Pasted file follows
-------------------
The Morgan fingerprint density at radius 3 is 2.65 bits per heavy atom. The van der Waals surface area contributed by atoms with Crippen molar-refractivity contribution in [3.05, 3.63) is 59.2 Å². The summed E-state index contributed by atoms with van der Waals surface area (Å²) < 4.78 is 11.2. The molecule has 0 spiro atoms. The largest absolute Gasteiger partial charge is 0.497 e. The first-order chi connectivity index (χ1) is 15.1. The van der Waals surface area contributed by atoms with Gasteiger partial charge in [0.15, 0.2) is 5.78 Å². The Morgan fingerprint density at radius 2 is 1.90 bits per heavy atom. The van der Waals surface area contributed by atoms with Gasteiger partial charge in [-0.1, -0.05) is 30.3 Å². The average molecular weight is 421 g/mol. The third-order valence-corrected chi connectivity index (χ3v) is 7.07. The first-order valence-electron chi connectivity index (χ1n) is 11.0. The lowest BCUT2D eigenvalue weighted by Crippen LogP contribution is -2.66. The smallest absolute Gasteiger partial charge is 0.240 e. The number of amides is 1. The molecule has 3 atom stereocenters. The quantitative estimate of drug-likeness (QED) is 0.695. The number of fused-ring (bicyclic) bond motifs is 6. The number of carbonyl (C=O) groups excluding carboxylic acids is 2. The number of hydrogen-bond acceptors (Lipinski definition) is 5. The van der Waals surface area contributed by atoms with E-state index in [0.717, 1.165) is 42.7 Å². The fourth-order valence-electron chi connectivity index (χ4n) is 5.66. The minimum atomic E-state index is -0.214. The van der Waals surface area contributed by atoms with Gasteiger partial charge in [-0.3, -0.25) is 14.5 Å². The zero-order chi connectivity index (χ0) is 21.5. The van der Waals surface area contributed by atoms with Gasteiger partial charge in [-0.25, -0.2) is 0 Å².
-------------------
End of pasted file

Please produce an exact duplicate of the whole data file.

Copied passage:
The Morgan fingerprint density at radius 3 is 2.65 bits per heavy atom. The van der Waals surface area contributed by atoms with Crippen molar-refractivity contribution in [3.05, 3.63) is 59.2 Å². The summed E-state index contributed by atoms with van der Waals surface area (Å²) < 4.78 is 11.2. The molecule has 0 spiro atoms. The largest absolute Gasteiger partial charge is 0.497 e. The first-order chi connectivity index (χ1) is 15.1. The van der Waals surface area contributed by atoms with Gasteiger partial charge in [0.15, 0.2) is 5.78 Å². The Morgan fingerprint density at radius 2 is 1.90 bits per heavy atom. The van der Waals surface area contributed by atoms with Gasteiger partial charge in [-0.1, -0.05) is 30.3 Å². The average molecular weight is 421 g/mol. The third-order valence-corrected chi connectivity index (χ3v) is 7.07. The first-order valence-electron chi connectivity index (χ1n) is 11.0. The lowest BCUT2D eigenvalue weighted by Crippen LogP contribution is -2.66. The smallest absolute Gasteiger partial charge is 0.240 e. The number of amides is 1. The molecule has 3 atom stereocenters. The quantitative estimate of drug-likeness (QED) is 0.695. The number of fused-ring (bicyclic) bond motifs is 6. The number of carbonyl (C=O) groups excluding carboxylic acids is 2. The number of hydrogen-bond acceptors (Lipinski definition) is 5. The van der Waals surface area contributed by atoms with E-state index in [0.717, 1.165) is 42.7 Å². The fourth-order valence-electron chi connectivity index (χ4n) is 5.66. The minimum atomic E-state index is -0.214. The van der Waals surface area contributed by atoms with Gasteiger partial charge in [-0.3, -0.25) is 14.5 Å². The zero-order chi connectivity index (χ0) is 21.5. The van der Waals surface area contributed by atoms with Gasteiger partial charge in [-0.25, -0.2) is 0 Å².